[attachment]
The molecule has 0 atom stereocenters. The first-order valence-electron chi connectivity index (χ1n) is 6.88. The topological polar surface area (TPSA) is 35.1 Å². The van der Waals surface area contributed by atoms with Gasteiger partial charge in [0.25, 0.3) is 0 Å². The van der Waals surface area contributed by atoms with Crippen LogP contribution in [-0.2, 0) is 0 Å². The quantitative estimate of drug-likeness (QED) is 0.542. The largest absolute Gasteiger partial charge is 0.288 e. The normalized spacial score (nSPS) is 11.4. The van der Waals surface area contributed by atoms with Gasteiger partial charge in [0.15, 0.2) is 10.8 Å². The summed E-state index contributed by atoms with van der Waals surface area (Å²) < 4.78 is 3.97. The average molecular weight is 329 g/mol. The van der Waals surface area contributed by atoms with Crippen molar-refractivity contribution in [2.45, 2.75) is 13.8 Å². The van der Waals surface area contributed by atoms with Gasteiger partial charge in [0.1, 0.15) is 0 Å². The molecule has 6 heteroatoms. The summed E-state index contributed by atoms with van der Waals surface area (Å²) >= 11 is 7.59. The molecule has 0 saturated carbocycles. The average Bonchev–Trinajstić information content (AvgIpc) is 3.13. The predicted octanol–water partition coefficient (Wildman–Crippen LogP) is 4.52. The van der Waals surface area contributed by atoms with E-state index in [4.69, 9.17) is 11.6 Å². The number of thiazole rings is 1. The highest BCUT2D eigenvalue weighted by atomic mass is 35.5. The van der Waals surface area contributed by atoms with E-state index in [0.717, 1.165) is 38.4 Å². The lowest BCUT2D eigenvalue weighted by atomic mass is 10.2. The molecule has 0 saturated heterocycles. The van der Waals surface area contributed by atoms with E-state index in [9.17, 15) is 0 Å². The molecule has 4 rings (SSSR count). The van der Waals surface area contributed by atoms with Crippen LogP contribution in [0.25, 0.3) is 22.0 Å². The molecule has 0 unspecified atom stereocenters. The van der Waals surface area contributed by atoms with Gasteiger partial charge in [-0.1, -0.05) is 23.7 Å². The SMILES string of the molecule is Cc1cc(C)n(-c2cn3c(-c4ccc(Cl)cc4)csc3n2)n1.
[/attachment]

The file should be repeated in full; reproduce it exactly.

The molecule has 0 atom stereocenters. The first-order valence-electron chi connectivity index (χ1n) is 6.88. The topological polar surface area (TPSA) is 35.1 Å². The van der Waals surface area contributed by atoms with Gasteiger partial charge in [0.25, 0.3) is 0 Å². The van der Waals surface area contributed by atoms with Crippen LogP contribution in [-0.2, 0) is 0 Å². The quantitative estimate of drug-likeness (QED) is 0.542. The largest absolute Gasteiger partial charge is 0.288 e. The normalized spacial score (nSPS) is 11.4. The van der Waals surface area contributed by atoms with Gasteiger partial charge in [0.15, 0.2) is 10.8 Å². The summed E-state index contributed by atoms with van der Waals surface area (Å²) < 4.78 is 3.97. The average molecular weight is 329 g/mol. The van der Waals surface area contributed by atoms with Crippen molar-refractivity contribution in [2.45, 2.75) is 13.8 Å². The van der Waals surface area contributed by atoms with Gasteiger partial charge in [0.1, 0.15) is 0 Å². The molecule has 6 heteroatoms. The summed E-state index contributed by atoms with van der Waals surface area (Å²) >= 11 is 7.59. The molecule has 0 saturated carbocycles. The average Bonchev–Trinajstić information content (AvgIpc) is 3.13. The predicted octanol–water partition coefficient (Wildman–Crippen LogP) is 4.52. The van der Waals surface area contributed by atoms with E-state index in [4.69, 9.17) is 11.6 Å². The number of thiazole rings is 1. The highest BCUT2D eigenvalue weighted by atomic mass is 35.5. The van der Waals surface area contributed by atoms with E-state index in [0.717, 1.165) is 38.4 Å². The lowest BCUT2D eigenvalue weighted by atomic mass is 10.2. The molecule has 0 saturated heterocycles. The van der Waals surface area contributed by atoms with E-state index in [9.17, 15) is 0 Å². The molecule has 4 rings (SSSR count). The van der Waals surface area contributed by atoms with Crippen LogP contribution in [0.25, 0.3) is 22.0 Å². The molecule has 0 unspecified atom stereocenters. The van der Waals surface area contributed by atoms with Gasteiger partial charge in [-0.1, -0.05) is 23.7 Å². The SMILES string of the molecule is Cc1cc(C)n(-c2cn3c(-c4ccc(Cl)cc4)csc3n2)n1.